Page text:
Situated learning is a model of learning first introduced by Jean Lave and Etienne Wenger in 1991. This model proposes that knowing and learning involve a process of engagement in a community of practice (CoP). As Lave & Wenger (1991) write: "Knowing is inherent in the growth and transformation of identities and it is located in relations among practitioners, their practice, the artifacts of that practice, and the social organization . . . of communities of practice" (p. 122). Rather than looking to learning as the acquisition of certain forms of knowledge, Lave & Wenger (1991) explore the participation metaphor of learning in which learning is matter of legitimate peripheral participation (LPP) within a CoP. According to Lave and Wenger, in a CoP, a newcomer learns from old-timers by being allowed to participate in certain tasks that relate to the practice of the community. Over time the newcomer moves from peripheral to full participation.
Wenger (1998) revises his earlier work (Lave & Wenger, 1991) and offers a social account of learning through the negotiation of meaning and identity formation within CoPs. While Wenger does not ignore legitimacy and peripherality, it is participation that he extracts as being crucial to the revised notion of a CoP showing it to be the key constituent in the processes of the negotiation of meaning. According to Wenger (1998), participation refers to "a process of taking part and also to the relations with others that reflect this process. It suggests both action and connection" (p. 55). Wenger stresses that learning is social participation. He further explains that any CoP will then produce artifacts, which reify some aspect of its practice, and refers to this process of giving form to the experience as reification.
Within LaaN, the notion of legitimate peripheral participation, that is the process by which newcomers become included in CoP, is absent. In LaaN, role models are not strictly defined. There is no distinction between "newcomers, novices, or peripheral participants" and "old-timers or masters". Every participant is equally treated as a knowledge networker. Unlike CoPs which are characterized by a single movement from the periphery to the center, in a knowledge ecology, the center does not hold and the movements occur in unpredictable directions.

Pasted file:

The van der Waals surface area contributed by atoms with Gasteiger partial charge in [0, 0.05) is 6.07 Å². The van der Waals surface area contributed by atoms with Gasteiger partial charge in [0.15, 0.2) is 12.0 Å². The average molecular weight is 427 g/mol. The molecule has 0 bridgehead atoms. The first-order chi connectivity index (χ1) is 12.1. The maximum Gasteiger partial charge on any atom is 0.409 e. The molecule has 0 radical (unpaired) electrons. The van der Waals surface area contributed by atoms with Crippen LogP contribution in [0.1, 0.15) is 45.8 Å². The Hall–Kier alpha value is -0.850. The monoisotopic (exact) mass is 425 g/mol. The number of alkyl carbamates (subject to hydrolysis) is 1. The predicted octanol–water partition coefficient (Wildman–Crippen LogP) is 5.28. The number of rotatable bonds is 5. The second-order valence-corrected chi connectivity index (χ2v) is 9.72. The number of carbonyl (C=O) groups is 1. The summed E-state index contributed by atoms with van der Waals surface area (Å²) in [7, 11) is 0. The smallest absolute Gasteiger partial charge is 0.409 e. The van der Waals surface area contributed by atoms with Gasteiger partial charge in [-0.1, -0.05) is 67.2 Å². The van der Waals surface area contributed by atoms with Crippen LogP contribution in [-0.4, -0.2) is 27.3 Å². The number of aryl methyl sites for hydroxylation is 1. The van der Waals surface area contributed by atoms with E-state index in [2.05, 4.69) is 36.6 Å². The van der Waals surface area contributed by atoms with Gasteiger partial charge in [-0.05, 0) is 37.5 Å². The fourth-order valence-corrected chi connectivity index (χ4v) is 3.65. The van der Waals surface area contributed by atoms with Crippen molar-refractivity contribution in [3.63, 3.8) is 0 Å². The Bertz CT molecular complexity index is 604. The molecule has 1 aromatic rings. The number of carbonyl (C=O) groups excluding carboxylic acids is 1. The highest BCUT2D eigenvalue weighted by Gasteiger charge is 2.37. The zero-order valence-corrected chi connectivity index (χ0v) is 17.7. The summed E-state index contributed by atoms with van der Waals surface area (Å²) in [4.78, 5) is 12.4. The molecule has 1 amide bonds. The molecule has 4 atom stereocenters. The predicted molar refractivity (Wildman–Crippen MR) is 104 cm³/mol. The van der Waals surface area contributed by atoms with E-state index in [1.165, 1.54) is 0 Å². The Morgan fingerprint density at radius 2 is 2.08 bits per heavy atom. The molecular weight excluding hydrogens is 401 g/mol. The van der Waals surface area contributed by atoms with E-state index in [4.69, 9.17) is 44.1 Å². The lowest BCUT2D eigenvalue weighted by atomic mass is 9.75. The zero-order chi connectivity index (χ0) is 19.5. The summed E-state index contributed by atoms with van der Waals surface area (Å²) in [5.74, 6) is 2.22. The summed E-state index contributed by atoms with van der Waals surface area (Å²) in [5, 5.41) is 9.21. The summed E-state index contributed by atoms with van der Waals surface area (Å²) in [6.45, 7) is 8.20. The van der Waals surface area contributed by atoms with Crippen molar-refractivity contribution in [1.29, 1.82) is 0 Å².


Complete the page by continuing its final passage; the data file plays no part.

Moreover, in Wenger’s social theory of learning, the emphasis is on the CoP. As Wenger (1998) writes in the introduction of his book:
Communities of Practice presents a theory a learning that starts with this assumption: engagement in social practice is the fundamental process by which we learn and so become who we are. The primary unit of analysis is neither the individual nor social institutions but rather the informal "communities of practice" that people form as they pursue shared enterprises over time.
In LaaN, by contrast, the primary focus is on the individual learner and her PKN. Knowledge development in LaaN is driven by the learning demands of the learner, rather than the community in which she belongs. In contrast to Wenger’s learning theory, where learning, for an individual, is "an issue of engaging in and con- tributing to the practices of their communities" (p. 7), LaaN views learning, for an individual, as an issue of continuously building, maintaining, extending, and restructuring her PKN.
Furthermore, the social landscape is quite different within LaaN. As discussed in an earlier post, a strong distinction can be made between closed, bounded, structured, and hierarchical CoPs on the one hand and open, distributed, diverse, emergent, and self-controlled knowledge ecologies on the other hand.
- Lave, J., & Wenger, E. (1991). Situated Learning. Legitimate Peripheral Partici- pation. New York: Cambridge University Press.
- Wenger, E. (1998). Communities of Practice: Learning, Meaning and Identity. Cambridge, UK: Cambridge University Press.